Prospect Street Tree Huge Hit; Residents Without Power

A massive Prospect Street tree fell perfectly down the sidewalk, sparing most cars, but smacked houses and blocked residents' front entrances | Robert Devaney

We all want to go green, but this is ridiculous.

The June 29 storm felled a huge tree at the corner of Prospect & 35th Streets, NW. The downed tree is a traffic-stopper and apparently wins the prize for biggest tree on the ground in Georgetown.

The entire tree snapped from its roots and landed directly along the sidewalk. The branches destroyed windows, damaged roofs and blocked access and egress to the several homes for a time. While cars were parked on the street, all but one BMW escaped serious damage.

At one Prospect Street house, which has no power, tree branches not only damaged the roof and smashed glass and paster into a second-floor bedroom, it pulled an electrical box off the outside wall of the house near its main entrance which is now blocked by tree branches. (All other homes on the 3400 block of Prospect Street have power.)

D.C.’s Department of Transportation stopped by the corner to look at the tree June 30 in the afternoon and recorded information into its system. (The tree is on District of Columbia land.) Advisory neighborhood commissioner Bill Starrels rushed to the scene when called July 1 by a resident. He, too, was astonished by the downed tree, saying, “It is the biggest one I’ve seen in Georgetown.” Starrels immediately contacted the mayor’s office.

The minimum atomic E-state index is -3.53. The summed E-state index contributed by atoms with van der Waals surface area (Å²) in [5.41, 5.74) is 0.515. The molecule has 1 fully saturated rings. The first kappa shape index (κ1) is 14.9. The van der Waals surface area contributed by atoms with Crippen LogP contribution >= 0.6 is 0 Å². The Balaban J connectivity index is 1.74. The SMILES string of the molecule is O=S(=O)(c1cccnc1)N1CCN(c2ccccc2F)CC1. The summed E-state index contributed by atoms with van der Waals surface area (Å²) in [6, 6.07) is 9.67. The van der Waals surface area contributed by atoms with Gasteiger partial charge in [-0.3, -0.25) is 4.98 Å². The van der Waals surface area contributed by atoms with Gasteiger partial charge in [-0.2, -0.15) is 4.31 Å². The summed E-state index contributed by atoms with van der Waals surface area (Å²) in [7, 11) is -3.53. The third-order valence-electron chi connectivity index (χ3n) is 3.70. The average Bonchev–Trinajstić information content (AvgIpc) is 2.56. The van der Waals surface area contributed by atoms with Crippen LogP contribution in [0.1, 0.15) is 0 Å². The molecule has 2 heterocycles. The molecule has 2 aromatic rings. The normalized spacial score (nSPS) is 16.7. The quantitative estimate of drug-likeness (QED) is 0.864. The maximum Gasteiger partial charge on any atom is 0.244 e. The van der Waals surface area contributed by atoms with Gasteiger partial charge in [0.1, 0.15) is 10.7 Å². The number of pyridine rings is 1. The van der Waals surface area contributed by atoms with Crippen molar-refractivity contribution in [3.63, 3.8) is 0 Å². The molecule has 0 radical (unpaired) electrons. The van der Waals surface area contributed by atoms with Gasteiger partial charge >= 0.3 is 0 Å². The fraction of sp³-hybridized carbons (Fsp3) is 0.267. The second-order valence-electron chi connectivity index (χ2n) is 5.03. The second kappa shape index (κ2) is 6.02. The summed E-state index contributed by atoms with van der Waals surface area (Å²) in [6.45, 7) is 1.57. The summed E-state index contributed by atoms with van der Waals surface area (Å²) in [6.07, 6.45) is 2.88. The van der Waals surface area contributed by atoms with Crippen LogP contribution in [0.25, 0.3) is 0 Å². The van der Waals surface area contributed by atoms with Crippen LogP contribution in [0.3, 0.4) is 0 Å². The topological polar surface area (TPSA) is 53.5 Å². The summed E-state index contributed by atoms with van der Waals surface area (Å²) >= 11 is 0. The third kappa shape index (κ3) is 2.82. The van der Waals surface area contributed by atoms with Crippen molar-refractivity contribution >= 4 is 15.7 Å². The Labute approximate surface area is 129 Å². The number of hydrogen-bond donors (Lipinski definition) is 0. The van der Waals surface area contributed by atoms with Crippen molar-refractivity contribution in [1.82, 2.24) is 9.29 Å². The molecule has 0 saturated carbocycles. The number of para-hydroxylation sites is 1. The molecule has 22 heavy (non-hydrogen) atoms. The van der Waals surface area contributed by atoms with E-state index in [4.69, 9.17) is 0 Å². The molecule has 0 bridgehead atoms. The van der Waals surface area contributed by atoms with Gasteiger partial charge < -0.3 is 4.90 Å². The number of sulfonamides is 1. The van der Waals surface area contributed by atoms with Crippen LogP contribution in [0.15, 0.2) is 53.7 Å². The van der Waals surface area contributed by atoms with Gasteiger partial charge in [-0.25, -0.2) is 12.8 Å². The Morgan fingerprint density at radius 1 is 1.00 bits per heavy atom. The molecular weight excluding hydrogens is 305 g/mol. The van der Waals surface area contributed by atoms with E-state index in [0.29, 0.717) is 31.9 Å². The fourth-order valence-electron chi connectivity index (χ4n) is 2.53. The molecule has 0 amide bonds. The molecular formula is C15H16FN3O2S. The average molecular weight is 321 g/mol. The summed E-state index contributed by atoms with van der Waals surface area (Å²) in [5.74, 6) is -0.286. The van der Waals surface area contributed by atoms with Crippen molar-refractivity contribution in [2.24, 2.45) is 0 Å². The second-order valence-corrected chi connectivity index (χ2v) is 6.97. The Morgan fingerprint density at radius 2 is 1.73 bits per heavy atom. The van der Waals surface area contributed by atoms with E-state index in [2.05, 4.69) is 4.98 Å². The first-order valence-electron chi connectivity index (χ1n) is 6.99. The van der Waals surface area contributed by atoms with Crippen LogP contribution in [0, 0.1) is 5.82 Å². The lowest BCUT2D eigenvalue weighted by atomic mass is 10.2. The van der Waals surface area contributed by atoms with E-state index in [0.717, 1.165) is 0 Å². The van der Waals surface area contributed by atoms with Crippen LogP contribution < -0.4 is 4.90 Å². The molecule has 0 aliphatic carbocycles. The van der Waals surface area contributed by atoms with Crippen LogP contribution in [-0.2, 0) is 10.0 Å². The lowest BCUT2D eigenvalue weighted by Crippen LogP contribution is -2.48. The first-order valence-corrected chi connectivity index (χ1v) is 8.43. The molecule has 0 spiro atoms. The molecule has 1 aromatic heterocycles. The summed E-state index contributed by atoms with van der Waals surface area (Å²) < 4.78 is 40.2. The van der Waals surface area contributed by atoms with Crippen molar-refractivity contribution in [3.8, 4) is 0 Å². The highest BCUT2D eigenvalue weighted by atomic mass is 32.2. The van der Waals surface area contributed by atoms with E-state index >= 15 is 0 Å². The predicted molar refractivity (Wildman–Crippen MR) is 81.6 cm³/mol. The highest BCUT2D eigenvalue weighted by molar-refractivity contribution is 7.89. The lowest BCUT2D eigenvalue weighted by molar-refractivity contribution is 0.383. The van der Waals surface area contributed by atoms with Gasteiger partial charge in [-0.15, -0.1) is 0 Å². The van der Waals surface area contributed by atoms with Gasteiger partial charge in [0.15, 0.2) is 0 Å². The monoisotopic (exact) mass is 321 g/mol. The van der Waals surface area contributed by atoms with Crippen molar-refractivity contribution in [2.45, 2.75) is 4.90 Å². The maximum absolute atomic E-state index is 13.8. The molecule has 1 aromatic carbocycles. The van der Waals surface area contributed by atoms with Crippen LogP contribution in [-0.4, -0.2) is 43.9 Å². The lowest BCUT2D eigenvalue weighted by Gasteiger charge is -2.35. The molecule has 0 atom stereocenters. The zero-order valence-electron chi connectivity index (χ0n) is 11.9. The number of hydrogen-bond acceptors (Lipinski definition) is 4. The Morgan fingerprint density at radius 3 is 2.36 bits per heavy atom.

Residents sawed off branches to clear the entrances to their homes. All the while, curious on-lookers photographed and posed alongside it — verifying the phenomenon, known as “disaster tourists.”

As for the powerless Prospect Street home, the owner who has lived there for decades said that she saw tiny sparks coming from the smashed outside electrical box. Pepco arrived to check the house without power around 9 a.m. July 2 and said tree branches were blocking its access to the box and walked away.

Meanwhile, the popular tree in front of six houses now poses traffic safety problems: curious amateur photographers take pictures of the tree, sometimes in the middle of the busy intersection, and cars stop to gawk and further block traffic. (Prospect Street is a mini M Street with delivery trucks, tour buses and commuters using it constantly.)

As for the Prospect Street residents, like many around D.C., they are fed up — and are chopping, sawing and clearing a pathway, waiting no longer.

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